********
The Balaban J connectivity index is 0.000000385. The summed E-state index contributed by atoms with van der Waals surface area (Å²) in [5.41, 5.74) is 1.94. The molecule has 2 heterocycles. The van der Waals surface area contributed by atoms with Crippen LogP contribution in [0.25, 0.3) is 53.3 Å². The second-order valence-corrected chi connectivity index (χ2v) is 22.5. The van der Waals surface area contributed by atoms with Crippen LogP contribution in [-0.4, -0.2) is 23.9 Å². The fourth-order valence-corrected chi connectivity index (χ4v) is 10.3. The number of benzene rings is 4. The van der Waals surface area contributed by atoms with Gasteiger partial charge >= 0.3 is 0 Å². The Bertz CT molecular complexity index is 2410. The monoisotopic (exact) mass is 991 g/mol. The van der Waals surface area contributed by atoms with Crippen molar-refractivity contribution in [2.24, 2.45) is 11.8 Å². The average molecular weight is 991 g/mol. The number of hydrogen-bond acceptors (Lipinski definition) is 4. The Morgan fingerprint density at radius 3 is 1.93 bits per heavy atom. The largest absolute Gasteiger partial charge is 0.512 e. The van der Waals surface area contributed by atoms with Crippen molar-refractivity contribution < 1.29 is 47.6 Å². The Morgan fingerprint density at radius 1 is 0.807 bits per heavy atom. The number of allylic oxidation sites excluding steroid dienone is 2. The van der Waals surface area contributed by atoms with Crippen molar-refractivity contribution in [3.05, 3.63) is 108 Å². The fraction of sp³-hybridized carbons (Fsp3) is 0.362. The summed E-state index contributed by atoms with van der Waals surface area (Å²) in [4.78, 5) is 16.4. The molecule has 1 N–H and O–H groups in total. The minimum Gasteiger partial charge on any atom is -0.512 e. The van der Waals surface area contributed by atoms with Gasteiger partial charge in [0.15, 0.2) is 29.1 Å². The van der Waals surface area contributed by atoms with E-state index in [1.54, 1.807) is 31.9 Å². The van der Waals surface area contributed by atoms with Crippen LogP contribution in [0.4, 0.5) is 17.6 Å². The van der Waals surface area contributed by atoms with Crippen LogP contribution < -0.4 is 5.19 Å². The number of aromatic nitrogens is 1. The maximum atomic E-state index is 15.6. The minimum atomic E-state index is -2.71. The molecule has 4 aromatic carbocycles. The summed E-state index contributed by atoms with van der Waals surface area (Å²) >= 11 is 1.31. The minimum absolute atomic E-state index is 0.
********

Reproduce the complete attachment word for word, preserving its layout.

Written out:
The Balaban J connectivity index is 0.000000385. The summed E-state index contributed by atoms with van der Waals surface area (Å²) in [5.41, 5.74) is 1.94. The molecule has 2 heterocycles. The van der Waals surface area contributed by atoms with Crippen LogP contribution in [0.25, 0.3) is 53.3 Å². The second-order valence-corrected chi connectivity index (χ2v) is 22.5. The van der Waals surface area contributed by atoms with Crippen LogP contribution in [-0.4, -0.2) is 23.9 Å². The fourth-order valence-corrected chi connectivity index (χ4v) is 10.3. The number of benzene rings is 4. The van der Waals surface area contributed by atoms with Gasteiger partial charge >= 0.3 is 0 Å². The Bertz CT molecular complexity index is 2410. The monoisotopic (exact) mass is 991 g/mol. The van der Waals surface area contributed by atoms with Crippen molar-refractivity contribution in [2.24, 2.45) is 11.8 Å². The average molecular weight is 991 g/mol. The number of hydrogen-bond acceptors (Lipinski definition) is 4. The Morgan fingerprint density at radius 3 is 1.93 bits per heavy atom. The largest absolute Gasteiger partial charge is 0.512 e. The van der Waals surface area contributed by atoms with Crippen molar-refractivity contribution < 1.29 is 47.6 Å². The Morgan fingerprint density at radius 1 is 0.807 bits per heavy atom. The number of allylic oxidation sites excluding steroid dienone is 2. The van der Waals surface area contributed by atoms with Crippen molar-refractivity contribution in [3.05, 3.63) is 108 Å². The fraction of sp³-hybridized carbons (Fsp3) is 0.362. The summed E-state index contributed by atoms with van der Waals surface area (Å²) in [4.78, 5) is 16.4. The molecule has 1 N–H and O–H groups in total. The minimum Gasteiger partial charge on any atom is -0.512 e. The van der Waals surface area contributed by atoms with Gasteiger partial charge in [0.15, 0.2) is 29.1 Å². The van der Waals surface area contributed by atoms with E-state index in [1.54, 1.807) is 31.9 Å². The van der Waals surface area contributed by atoms with Crippen LogP contribution in [0.4, 0.5) is 17.6 Å². The van der Waals surface area contributed by atoms with Crippen LogP contribution < -0.4 is 5.19 Å². The number of aromatic nitrogens is 1. The maximum atomic E-state index is 15.6. The minimum atomic E-state index is -2.71. The molecule has 4 aromatic carbocycles. The summed E-state index contributed by atoms with van der Waals surface area (Å²) >= 11 is 1.31. The minimum absolute atomic E-state index is 0.